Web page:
Loads of rubbish

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THE Avondale recycling plant at Polmont is closing with the loss of 70 jobs (your report, 24 May).

The plant cost £20 million and was expected to recycle 200,000 tonnes a year. How much money did the taxpayer put in?

Stirling, Glasgow and Edinburgh councils have fined households £253,000 in three years for breaking their draconian rules on rubbish.

This mad, Green-inspired dash for recycling to save the planet is itself rubbish. Millions of tonnes of household rubbish painstakingly ­sorted by families in the UK for recycling is being dumped abroad to countries including China, India, and Indonesia, where most of it ends up in landfill.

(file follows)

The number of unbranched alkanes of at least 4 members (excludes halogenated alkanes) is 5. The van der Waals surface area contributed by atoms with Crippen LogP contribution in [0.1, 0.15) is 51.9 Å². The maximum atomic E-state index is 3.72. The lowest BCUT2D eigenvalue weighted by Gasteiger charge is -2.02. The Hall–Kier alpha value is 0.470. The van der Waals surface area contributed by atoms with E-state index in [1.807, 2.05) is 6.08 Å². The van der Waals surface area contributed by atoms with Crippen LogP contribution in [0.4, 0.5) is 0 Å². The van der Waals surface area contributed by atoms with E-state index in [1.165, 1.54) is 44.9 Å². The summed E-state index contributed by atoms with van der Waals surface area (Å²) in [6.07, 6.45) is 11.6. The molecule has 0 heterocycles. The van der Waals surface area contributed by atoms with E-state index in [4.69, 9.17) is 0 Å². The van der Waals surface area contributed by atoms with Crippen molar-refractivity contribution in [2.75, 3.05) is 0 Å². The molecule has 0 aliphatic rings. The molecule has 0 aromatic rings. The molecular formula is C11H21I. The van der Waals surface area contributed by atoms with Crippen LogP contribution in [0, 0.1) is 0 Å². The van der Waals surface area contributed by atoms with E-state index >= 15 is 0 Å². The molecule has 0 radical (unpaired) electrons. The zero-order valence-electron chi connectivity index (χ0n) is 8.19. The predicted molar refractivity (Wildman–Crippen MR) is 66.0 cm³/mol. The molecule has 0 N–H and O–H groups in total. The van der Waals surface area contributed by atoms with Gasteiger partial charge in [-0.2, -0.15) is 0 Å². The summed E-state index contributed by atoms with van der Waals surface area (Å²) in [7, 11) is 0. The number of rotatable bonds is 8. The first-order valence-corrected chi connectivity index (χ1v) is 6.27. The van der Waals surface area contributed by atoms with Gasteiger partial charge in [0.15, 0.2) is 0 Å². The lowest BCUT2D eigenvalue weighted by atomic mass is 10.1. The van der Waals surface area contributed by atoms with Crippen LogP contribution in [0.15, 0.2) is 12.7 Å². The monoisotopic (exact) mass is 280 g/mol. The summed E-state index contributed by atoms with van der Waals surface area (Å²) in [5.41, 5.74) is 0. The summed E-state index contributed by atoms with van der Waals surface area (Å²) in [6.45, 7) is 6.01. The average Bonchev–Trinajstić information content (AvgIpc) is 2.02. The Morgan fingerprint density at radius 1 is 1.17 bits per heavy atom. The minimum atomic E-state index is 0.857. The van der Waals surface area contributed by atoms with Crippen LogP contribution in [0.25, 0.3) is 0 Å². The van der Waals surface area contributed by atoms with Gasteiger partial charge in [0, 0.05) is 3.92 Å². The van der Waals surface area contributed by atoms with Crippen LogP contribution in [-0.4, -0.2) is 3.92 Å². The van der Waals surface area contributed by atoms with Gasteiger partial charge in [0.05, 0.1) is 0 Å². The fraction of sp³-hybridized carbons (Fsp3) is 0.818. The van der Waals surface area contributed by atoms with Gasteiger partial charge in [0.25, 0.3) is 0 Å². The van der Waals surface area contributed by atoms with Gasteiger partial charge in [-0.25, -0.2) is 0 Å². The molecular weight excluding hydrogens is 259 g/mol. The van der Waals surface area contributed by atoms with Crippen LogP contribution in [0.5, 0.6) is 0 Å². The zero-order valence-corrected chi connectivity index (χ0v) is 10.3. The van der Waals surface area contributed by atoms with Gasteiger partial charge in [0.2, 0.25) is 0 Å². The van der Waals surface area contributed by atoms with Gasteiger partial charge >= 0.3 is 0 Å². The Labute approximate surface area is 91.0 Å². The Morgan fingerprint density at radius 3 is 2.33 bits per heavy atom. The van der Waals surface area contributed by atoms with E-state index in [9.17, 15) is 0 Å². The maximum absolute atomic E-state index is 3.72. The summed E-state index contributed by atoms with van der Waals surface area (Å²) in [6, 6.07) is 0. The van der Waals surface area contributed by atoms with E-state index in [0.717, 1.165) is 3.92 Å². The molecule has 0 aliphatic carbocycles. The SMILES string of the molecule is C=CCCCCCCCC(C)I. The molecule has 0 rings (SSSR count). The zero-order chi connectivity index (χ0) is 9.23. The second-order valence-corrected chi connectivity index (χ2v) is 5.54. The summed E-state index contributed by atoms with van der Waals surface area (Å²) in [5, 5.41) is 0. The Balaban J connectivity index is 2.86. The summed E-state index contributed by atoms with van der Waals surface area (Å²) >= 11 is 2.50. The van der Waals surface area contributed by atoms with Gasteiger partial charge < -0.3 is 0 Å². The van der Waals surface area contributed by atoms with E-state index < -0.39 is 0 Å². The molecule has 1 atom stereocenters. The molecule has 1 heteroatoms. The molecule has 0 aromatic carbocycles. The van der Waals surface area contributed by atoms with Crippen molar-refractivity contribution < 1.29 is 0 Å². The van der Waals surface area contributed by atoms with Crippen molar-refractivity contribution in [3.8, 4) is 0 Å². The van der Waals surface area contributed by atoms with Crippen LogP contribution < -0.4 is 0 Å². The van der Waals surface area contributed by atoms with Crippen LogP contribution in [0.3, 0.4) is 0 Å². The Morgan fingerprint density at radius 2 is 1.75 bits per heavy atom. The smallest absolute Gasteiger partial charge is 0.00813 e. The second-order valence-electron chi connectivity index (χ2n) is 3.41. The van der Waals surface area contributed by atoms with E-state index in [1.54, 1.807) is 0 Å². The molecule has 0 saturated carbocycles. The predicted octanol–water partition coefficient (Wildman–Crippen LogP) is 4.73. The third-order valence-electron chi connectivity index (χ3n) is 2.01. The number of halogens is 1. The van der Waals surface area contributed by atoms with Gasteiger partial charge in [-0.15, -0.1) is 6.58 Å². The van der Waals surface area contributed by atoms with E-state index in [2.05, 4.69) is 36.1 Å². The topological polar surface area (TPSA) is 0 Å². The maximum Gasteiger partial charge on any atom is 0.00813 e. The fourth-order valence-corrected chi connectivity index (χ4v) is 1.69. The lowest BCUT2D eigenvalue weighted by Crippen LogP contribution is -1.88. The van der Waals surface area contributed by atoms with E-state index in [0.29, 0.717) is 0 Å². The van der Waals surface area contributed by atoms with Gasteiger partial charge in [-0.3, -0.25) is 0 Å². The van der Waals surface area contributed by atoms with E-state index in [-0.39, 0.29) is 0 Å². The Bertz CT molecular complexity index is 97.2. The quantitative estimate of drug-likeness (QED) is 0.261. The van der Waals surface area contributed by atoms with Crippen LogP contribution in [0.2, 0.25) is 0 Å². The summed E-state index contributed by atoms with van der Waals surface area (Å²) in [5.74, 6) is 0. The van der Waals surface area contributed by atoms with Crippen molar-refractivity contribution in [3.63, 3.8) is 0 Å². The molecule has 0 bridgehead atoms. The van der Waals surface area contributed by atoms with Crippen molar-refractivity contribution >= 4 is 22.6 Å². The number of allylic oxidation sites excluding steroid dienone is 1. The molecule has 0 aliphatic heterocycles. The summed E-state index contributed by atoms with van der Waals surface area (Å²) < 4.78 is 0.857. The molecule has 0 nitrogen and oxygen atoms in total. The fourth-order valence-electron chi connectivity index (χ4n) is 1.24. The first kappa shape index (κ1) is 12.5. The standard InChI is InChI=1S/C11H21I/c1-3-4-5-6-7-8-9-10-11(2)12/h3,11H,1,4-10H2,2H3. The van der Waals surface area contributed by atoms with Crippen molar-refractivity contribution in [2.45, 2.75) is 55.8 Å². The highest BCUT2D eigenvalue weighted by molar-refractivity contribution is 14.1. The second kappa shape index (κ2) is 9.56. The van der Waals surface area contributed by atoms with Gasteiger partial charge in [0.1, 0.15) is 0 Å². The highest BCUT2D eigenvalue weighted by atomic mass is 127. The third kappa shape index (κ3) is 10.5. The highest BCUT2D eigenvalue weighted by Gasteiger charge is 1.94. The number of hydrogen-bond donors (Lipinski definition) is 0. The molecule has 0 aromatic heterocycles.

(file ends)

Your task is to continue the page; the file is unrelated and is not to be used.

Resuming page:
We are perpetually being lectured on our carbon footprint, so what is the carbon footprint incurred by shipping rubbish?

The Department for Environment, Food and Rural Affairs (Defra) has recently admitted that recycling claims are exaggerated.

Defra acknowledged the main reason for compulsory recycling schemes is not the lack of landfill space or the need to combat climate change, but the demands of the European Union’s Waste Framework Directive.

So there you have it: recycling does not save the planet, but councils are forced to adhere to EU diktats.

Can we now return to sanity and weekly bin collections?

Clark Cross

Springfield Road

Linlithgow, West Lothian